Evidence on effectiveness of community engagement programmes
Participants also identified social engagement as an important area of work which requires evidence-based information if it is to be boosted, thereby increasing utilization of such things as sports programmes and recreation facilities. This relies on assistance from SWSLHD, as mentioned:
Social engagement is the biggest problem, whether it be in sport, recreation or whatever, especially in some areas of local health district. So, helping us engage with the community and giving us more access to evidence are probably the two areas in most need of attention.
Improve communication between the council and SWSLHD
This subtheme consists of a total of 69 references from participants. The theme presents findings on how to improve communication between councils and SWSLHD, particularly as it relates to proactive cooperation with councils’ planning departments and developing stronger relationships overall.
Proactive liaising with council’s department of planning:
Rather than waiting to provide input during the public notification and submission invitation periods, SWSLHD can proactively communicate with relevant council staff whenever they have cause, especially in the early stages of planning. Such involvement of relevant stakeholders is not only critical; it is also highly mutually beneficial.
Where I see a space for you guys is, and that is from the submission perspective, which is one thing, but where I see a space is in terms of providing the evidence base early, so that, rather than waiting for submissions to be called, be proactive and think about the needs of a community. That means looking at our community strategic plan, and then looking at different actions associated with that and maybe providing the evidence and research that could help make a real difference on the ground.
Hence, the SWSLHD needs to liaise with council planning departments, which may open even broader and deeper channels of engagement and connection with councils. Attending monthly council meetings including regional-level planning meetings; for example, meetings of the Western Sydney Regional Organisation of Councils could be another step towards understanding the nature of the work of councils, their requirements and how stakeholders can be part of the engagement process. Participants also suggested that, in addition to senior staff, the attendance and participation of lower- and middle-level staff at such meetings might also be useful.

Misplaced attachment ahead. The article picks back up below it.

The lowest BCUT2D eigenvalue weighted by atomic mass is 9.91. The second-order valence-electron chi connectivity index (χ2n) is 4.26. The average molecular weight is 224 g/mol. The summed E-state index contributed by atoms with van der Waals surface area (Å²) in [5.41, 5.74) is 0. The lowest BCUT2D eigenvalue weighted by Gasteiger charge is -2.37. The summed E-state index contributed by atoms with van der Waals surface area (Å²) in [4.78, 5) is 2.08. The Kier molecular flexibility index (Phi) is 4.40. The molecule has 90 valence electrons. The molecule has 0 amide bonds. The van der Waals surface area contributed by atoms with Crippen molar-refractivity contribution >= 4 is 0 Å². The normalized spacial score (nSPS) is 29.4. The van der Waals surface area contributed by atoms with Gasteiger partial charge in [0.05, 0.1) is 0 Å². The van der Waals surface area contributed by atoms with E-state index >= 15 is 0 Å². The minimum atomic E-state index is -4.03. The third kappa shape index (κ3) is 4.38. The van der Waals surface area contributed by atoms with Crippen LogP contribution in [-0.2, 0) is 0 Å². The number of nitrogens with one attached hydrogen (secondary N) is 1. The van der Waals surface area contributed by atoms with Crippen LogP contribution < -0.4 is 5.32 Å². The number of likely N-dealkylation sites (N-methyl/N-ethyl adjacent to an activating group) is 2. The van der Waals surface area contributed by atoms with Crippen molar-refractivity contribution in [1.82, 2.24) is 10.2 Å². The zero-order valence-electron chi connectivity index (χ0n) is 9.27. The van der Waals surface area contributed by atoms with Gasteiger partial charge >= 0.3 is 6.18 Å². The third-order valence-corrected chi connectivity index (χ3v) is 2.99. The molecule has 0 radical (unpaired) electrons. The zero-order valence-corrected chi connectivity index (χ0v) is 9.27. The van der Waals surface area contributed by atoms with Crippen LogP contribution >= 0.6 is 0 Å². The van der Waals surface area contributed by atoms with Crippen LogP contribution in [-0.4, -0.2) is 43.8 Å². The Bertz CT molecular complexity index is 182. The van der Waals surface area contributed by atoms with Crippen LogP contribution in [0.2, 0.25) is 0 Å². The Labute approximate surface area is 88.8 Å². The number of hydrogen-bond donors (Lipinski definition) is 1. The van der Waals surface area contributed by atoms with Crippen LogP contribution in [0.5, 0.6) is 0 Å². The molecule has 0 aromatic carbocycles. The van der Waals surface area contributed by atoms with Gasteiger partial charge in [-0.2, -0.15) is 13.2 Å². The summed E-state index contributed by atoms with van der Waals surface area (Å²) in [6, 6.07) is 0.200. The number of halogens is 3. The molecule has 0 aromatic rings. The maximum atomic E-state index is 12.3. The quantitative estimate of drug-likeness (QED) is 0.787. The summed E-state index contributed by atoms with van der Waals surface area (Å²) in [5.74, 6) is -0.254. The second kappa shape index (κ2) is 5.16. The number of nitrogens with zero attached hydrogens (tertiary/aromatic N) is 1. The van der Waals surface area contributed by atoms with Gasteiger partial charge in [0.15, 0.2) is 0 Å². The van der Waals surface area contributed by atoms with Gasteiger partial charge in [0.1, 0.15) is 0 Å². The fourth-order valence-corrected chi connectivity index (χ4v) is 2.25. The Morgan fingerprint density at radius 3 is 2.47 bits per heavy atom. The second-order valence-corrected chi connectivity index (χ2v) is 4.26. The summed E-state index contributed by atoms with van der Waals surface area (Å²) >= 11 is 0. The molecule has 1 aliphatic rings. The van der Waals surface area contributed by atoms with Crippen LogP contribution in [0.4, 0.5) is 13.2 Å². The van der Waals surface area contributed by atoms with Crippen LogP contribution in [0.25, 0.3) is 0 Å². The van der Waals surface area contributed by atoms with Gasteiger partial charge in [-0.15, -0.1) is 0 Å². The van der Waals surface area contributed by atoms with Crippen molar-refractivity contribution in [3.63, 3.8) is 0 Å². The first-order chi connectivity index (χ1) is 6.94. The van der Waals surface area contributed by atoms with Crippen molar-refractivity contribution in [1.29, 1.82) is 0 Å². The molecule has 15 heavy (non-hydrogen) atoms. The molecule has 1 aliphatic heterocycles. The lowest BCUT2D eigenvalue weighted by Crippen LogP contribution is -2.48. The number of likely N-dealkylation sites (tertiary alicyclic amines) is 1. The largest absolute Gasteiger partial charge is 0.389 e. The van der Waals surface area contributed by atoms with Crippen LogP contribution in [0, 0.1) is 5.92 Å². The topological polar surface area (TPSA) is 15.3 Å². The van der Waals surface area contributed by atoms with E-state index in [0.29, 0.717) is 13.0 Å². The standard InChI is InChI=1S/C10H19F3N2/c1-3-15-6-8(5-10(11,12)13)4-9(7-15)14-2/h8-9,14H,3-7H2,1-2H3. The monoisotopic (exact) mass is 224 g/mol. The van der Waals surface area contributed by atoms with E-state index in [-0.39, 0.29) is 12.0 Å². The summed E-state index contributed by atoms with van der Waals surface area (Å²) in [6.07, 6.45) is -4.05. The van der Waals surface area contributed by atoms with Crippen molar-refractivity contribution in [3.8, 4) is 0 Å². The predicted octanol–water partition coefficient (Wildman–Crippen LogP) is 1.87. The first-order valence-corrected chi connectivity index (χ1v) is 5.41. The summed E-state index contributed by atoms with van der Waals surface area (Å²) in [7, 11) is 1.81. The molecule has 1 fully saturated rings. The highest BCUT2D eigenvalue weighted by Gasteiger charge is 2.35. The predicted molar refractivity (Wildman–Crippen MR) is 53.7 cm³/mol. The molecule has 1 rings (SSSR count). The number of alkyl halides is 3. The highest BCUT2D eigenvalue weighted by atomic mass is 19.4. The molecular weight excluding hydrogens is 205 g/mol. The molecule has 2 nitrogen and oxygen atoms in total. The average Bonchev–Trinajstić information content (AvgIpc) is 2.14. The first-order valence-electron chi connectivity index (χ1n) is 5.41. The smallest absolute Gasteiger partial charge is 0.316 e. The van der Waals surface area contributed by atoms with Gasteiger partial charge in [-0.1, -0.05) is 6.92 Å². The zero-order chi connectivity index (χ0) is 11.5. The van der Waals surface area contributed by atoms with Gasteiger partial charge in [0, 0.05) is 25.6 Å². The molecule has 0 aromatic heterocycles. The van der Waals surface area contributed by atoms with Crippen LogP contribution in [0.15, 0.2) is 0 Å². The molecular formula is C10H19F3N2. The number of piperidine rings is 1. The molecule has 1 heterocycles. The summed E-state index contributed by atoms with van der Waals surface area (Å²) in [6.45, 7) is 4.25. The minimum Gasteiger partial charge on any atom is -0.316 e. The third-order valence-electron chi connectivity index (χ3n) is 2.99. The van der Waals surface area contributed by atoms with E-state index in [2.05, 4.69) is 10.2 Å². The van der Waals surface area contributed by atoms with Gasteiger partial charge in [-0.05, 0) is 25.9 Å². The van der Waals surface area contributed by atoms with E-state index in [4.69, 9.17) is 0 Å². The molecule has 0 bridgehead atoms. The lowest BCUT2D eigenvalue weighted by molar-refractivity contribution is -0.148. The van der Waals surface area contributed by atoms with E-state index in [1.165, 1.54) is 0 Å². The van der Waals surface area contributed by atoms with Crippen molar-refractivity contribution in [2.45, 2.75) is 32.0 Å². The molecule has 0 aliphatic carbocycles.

As mentioned earlier, proactive engagement, apart from formal meetings, is critical to establishing an effective collaborative relationship, particularly one with a view to promoting community health:
You need to have formal and informal meetings and you need it at an executive level or managerial level, but you also need it between.
Participants indicated that in some situations, additional individual meetings with partners are organized to clarify issues of concern (emerging from initial consultations) to build consensus and working relationship. From time to time other options may also arise:
There are often crossovers between, say, yourself and a different agency, or an issue someone else has that is going to impede being able to deliver what you want. So, we have that discussion and, later on, it’s often resolved through an individual meeting, and it’s easier to organize a meeting with one other than with 15 agencies.
In summary, participants viewed that the feedback from stakeholders is assessed in terms of the value they, as partners, can add to the proposed plans or activities and whether they fit into the available resources. Needless to say, the feedback must be precise and evidence-based:
I suppose the relevance, whether or not the concerns are being addressed, and whether it offers an objection or provides support, which is the key. We also have to look at how it fits with our policy decision-making to see whether there are synergies there.
For SWSLHD to make a meaningful input, one participant advised specificity:
So, if you are providing feedback on a review of a local environment plan for example, and I suppose we would benefit from evidence-based research, we would prefer less broad statements.
Participants acknowledged that both councils and SWSLHD need to work on building and maintaining stronger relationships to achieve effective outcomes from the formal consultation process. In this context, they urged having a contact person(s) in the SWSLHD who could be regularly engaged with councils, as well as easily contactable for information and updates, bypassing time consumption by bureaucratic processes:
Probably the best way to do it would be to give us a contact officer within the department, someone we could go to and seek advice from the relevant authority, and someone who engages with us regularly.